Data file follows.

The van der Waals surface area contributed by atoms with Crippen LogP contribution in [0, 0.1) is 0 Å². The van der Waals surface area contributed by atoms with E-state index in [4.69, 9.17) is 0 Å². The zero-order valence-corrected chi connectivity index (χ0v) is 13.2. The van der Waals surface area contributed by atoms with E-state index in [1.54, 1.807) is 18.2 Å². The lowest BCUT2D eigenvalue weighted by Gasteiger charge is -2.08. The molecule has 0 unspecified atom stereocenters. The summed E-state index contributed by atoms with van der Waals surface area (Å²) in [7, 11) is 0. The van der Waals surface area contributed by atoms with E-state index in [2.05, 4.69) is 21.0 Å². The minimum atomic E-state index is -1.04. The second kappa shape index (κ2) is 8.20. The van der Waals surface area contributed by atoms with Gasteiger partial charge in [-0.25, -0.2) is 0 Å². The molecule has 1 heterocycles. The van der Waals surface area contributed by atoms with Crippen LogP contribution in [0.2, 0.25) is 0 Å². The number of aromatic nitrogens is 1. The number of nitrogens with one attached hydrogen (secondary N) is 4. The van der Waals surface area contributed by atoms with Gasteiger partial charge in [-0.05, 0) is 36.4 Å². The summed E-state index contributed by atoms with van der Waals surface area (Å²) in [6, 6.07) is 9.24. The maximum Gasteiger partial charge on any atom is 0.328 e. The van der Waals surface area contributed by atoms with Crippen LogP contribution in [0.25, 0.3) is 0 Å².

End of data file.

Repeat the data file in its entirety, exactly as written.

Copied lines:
The van der Waals surface area contributed by atoms with Crippen LogP contribution in [0, 0.1) is 0 Å². The van der Waals surface area contributed by atoms with E-state index in [4.69, 9.17) is 0 Å². The zero-order valence-corrected chi connectivity index (χ0v) is 13.2. The van der Waals surface area contributed by atoms with E-state index in [1.54, 1.807) is 18.2 Å². The lowest BCUT2D eigenvalue weighted by Gasteiger charge is -2.08. The molecule has 0 unspecified atom stereocenters. The summed E-state index contributed by atoms with van der Waals surface area (Å²) in [7, 11) is 0. The van der Waals surface area contributed by atoms with E-state index in [2.05, 4.69) is 21.0 Å². The minimum atomic E-state index is -1.04. The second kappa shape index (κ2) is 8.20. The van der Waals surface area contributed by atoms with Gasteiger partial charge in [-0.25, -0.2) is 0 Å². The molecule has 1 heterocycles. The van der Waals surface area contributed by atoms with Crippen LogP contribution in [0.2, 0.25) is 0 Å². The number of aromatic nitrogens is 1. The number of nitrogens with one attached hydrogen (secondary N) is 4. The van der Waals surface area contributed by atoms with Gasteiger partial charge in [-0.05, 0) is 36.4 Å². The summed E-state index contributed by atoms with van der Waals surface area (Å²) in [6, 6.07) is 9.24. The maximum Gasteiger partial charge on any atom is 0.328 e. The van der Waals surface area contributed by atoms with Crippen LogP contribution in [0.25, 0.3) is 0 Å².